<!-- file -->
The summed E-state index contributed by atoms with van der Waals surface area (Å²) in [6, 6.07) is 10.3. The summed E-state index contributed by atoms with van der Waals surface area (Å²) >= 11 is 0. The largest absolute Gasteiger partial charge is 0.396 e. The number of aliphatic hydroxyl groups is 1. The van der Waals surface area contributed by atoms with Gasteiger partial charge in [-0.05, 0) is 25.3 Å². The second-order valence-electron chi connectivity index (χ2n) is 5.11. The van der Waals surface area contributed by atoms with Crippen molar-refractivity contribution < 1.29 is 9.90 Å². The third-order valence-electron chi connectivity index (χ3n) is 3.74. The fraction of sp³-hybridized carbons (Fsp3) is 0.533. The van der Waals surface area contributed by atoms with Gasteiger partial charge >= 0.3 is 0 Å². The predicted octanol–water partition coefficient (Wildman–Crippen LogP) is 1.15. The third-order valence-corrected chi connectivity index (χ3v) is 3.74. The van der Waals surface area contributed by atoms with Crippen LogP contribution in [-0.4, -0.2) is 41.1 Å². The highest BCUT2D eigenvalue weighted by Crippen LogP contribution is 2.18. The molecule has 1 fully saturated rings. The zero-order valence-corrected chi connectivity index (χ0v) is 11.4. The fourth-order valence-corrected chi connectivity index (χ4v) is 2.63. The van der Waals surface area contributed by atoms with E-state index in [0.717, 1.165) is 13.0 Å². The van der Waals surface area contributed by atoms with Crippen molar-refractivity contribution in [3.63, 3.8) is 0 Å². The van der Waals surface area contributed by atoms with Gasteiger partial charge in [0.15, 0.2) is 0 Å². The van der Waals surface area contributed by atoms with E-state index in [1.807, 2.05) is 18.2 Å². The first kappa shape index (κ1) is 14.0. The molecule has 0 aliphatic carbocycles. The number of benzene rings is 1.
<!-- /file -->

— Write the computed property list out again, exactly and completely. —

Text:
The summed E-state index contributed by atoms with van der Waals surface area (Å²) in [6, 6.07) is 10.3. The summed E-state index contributed by atoms with van der Waals surface area (Å²) >= 11 is 0. The largest absolute Gasteiger partial charge is 0.396 e. The number of aliphatic hydroxyl groups is 1. The van der Waals surface area contributed by atoms with Gasteiger partial charge in [-0.05, 0) is 25.3 Å². The second-order valence-electron chi connectivity index (χ2n) is 5.11. The van der Waals surface area contributed by atoms with Crippen molar-refractivity contribution < 1.29 is 9.90 Å². The third-order valence-electron chi connectivity index (χ3n) is 3.74. The fraction of sp³-hybridized carbons (Fsp3) is 0.533. The van der Waals surface area contributed by atoms with Gasteiger partial charge >= 0.3 is 0 Å². The predicted octanol–water partition coefficient (Wildman–Crippen LogP) is 1.15. The third-order valence-corrected chi connectivity index (χ3v) is 3.74. The van der Waals surface area contributed by atoms with Crippen LogP contribution in [-0.4, -0.2) is 41.1 Å². The highest BCUT2D eigenvalue weighted by Crippen LogP contribution is 2.18. The molecule has 1 fully saturated rings. The zero-order valence-corrected chi connectivity index (χ0v) is 11.4. The fourth-order valence-corrected chi connectivity index (χ4v) is 2.63. The van der Waals surface area contributed by atoms with E-state index in [0.717, 1.165) is 13.0 Å². The van der Waals surface area contributed by atoms with Crippen molar-refractivity contribution in [3.63, 3.8) is 0 Å². The van der Waals surface area contributed by atoms with Gasteiger partial charge in [0.15, 0.2) is 0 Å². The van der Waals surface area contributed by atoms with E-state index in [1.807, 2.05) is 18.2 Å². The first kappa shape index (κ1) is 14.0. The molecule has 0 aliphatic carbocycles. The number of benzene rings is 1.